Data as of February 28 2022. Sources: WTIA, Bureau of Labor Statistics, Macrobond.
Interest rates: The median of the Fed’s quarterly economic projections for the federal fund rate target pointed to more rate hikes with a total of seven for this year (as compared to three hikes projected back in December), three and a half hikes next year (each of 25bps, or 0.25%), and steady rates in 2024. As for the pace of hikes, Chair Powell emphasized the need to get rates back up to neutral2 levels as “quickly as we practicably can.” He highlighted that every meeting was “live,” and pointed out that projections pointed to seven hikes, while there are a total of seven meetings this year—all of which imply a base case of a 25bps rate hike at each meeting. But he did not commit to a pace, leaving options open for a potential 50bps rate hikes if needed.
Interestingly, the median terminal rate projection came in at 2.8%, slightly above the Fed’s long- run neutral projection of 2.4%. This in line with its acknowledgment that the easing of supply side pressures noted above is not likely to materialize in the near term due to the Ukraine war—putting the onus on the Fed to step in to suppress demand modestly rather than just remove accommodation. Powell’s comments also suggest that the demand side of the economy is too strong in the Fed’s view, as manifested by labor market tightness he described as being at an “unhealthy level.”
Balance sheet normalization: Not only does the Fed want to take away the punchbowl, it needs to get rid of the backup punch before partygoers find it. That is in the form of its large balance sheet that could fuel future inflation. The meeting statement indicated the Fed expected to reduce its holdings of Treasuries and mortgage-backed securities on the balance sheet “at a coming meeting,” with Chair Powell indicating that this could be as soon as May. He emphasized that the framework would be familiar to that of the last cycle, pointing to caps on reinvestment of maturing securities rather than sales of securities at this stage of the process.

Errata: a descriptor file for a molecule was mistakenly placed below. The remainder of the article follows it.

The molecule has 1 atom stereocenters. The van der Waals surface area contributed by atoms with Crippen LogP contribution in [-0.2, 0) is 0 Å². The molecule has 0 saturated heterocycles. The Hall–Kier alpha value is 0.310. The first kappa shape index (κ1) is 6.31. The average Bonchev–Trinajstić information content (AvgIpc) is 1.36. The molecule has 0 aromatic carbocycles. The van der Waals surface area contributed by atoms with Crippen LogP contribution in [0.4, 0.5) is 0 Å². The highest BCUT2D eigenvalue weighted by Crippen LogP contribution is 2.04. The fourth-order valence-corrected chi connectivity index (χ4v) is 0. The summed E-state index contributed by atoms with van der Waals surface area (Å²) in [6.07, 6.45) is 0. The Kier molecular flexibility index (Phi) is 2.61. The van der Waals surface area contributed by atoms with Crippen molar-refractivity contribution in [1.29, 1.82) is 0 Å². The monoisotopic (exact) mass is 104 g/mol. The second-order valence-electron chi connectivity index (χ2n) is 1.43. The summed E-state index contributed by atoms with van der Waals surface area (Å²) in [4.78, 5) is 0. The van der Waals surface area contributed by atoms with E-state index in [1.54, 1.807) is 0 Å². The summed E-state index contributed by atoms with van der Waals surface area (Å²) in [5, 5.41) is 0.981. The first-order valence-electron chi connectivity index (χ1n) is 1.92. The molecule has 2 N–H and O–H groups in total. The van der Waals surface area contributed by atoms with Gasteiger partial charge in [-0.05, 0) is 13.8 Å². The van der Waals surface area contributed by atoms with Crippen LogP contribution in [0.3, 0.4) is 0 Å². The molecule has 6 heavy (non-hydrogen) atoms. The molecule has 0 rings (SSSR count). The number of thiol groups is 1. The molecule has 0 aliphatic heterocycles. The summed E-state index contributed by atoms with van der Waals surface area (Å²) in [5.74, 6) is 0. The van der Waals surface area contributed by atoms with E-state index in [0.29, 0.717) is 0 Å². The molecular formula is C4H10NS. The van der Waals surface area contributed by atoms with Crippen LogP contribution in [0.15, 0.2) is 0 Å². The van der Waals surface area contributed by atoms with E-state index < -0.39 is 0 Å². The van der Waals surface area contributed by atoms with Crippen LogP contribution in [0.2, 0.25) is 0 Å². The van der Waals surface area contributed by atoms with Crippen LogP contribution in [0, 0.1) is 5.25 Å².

Revising our view: Upside risks to inflation, downside risks for growth
Due to the extended nature of the Russia-Ukraine war and the impact of more stringent sanctions and voluntary actions from corporations restricting the supply of energy and other commodities, we recently updated our estimated economic impacts on U.S. growth and inflation. While our base case forecast for 2022 GDP growth remains at an above-trend 3.0% GDP growth rate, a sustained oil price increase to $125/barrel for oil (West Texas Intermediate) on average for the year would lower our forecast to 1.8% (since higher energy prices eat into consumer spending). Despite these risks, we still see the economy avoiding recession, as we expect solid household and corporate balance sheets to support consumer spending, business capital expenditures, and inventory rebuilding.
With regard to our inflation outlook, higher energy prices in the near term combined with surges in other commodity prices, sustained wage pressure, and normalizing housing costs (a big part of the inflation index) have pushed out the time of expected deceleration. We still look for the deceleration to occur, but the magnitude of recent commodity price movements and the delay in slowdown brings the 2022 year-end CPI forecast to 4.5% y/y—up from our base case forecast at the start of this year of 3.0% y/y (Figure 3). If the month-over-month gains in inflation moderate in the second half of the year as we expect, the Fed will likely have room to normalize policy at a slower pace.
Figure 3: Russia-Ukraine war pushes our inflation forecast higher